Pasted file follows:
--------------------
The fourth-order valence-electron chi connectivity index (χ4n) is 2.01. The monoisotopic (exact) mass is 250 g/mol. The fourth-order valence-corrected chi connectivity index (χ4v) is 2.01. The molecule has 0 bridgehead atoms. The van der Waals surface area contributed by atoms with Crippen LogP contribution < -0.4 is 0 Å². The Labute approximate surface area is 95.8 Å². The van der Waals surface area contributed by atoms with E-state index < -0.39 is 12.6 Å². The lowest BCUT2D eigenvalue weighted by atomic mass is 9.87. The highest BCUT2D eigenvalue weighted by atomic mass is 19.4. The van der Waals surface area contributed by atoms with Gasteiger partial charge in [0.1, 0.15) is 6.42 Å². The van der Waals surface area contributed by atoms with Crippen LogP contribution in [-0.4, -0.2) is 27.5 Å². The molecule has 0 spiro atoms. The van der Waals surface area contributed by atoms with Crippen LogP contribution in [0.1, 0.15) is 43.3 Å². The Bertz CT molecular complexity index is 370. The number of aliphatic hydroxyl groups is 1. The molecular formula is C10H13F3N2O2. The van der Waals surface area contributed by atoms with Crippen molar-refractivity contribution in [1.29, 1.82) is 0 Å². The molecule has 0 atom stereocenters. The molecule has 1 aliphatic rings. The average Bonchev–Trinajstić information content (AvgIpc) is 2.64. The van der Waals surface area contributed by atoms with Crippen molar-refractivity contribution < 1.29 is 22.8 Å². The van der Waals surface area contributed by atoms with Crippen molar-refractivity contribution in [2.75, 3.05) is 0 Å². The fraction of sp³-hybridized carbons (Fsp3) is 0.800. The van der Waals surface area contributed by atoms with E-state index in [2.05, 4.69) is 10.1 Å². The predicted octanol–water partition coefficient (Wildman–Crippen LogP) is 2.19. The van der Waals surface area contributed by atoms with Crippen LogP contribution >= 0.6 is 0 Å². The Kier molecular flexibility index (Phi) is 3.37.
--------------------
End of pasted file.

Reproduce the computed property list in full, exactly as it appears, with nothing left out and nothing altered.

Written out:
The fourth-order valence-electron chi connectivity index (χ4n) is 2.01. The monoisotopic (exact) mass is 250 g/mol. The fourth-order valence-corrected chi connectivity index (χ4v) is 2.01. The molecule has 0 bridgehead atoms. The van der Waals surface area contributed by atoms with Crippen LogP contribution < -0.4 is 0 Å². The Labute approximate surface area is 95.8 Å². The van der Waals surface area contributed by atoms with E-state index < -0.39 is 12.6 Å². The lowest BCUT2D eigenvalue weighted by atomic mass is 9.87. The highest BCUT2D eigenvalue weighted by atomic mass is 19.4. The van der Waals surface area contributed by atoms with Gasteiger partial charge in [0.1, 0.15) is 6.42 Å². The van der Waals surface area contributed by atoms with Crippen LogP contribution in [-0.4, -0.2) is 27.5 Å². The molecule has 0 spiro atoms. The van der Waals surface area contributed by atoms with Crippen LogP contribution in [0.1, 0.15) is 43.3 Å². The Bertz CT molecular complexity index is 370. The number of aliphatic hydroxyl groups is 1. The molecular formula is C10H13F3N2O2. The van der Waals surface area contributed by atoms with Crippen molar-refractivity contribution in [1.29, 1.82) is 0 Å². The molecule has 0 atom stereocenters. The molecule has 1 aliphatic rings. The average Bonchev–Trinajstić information content (AvgIpc) is 2.64. The van der Waals surface area contributed by atoms with Crippen molar-refractivity contribution < 1.29 is 22.8 Å². The van der Waals surface area contributed by atoms with Crippen molar-refractivity contribution in [2.75, 3.05) is 0 Å². The fraction of sp³-hybridized carbons (Fsp3) is 0.800. The van der Waals surface area contributed by atoms with E-state index in [2.05, 4.69) is 10.1 Å². The predicted octanol–water partition coefficient (Wildman–Crippen LogP) is 2.19. The van der Waals surface area contributed by atoms with Crippen LogP contribution >= 0.6 is 0 Å². The Kier molecular flexibility index (Phi) is 3.37.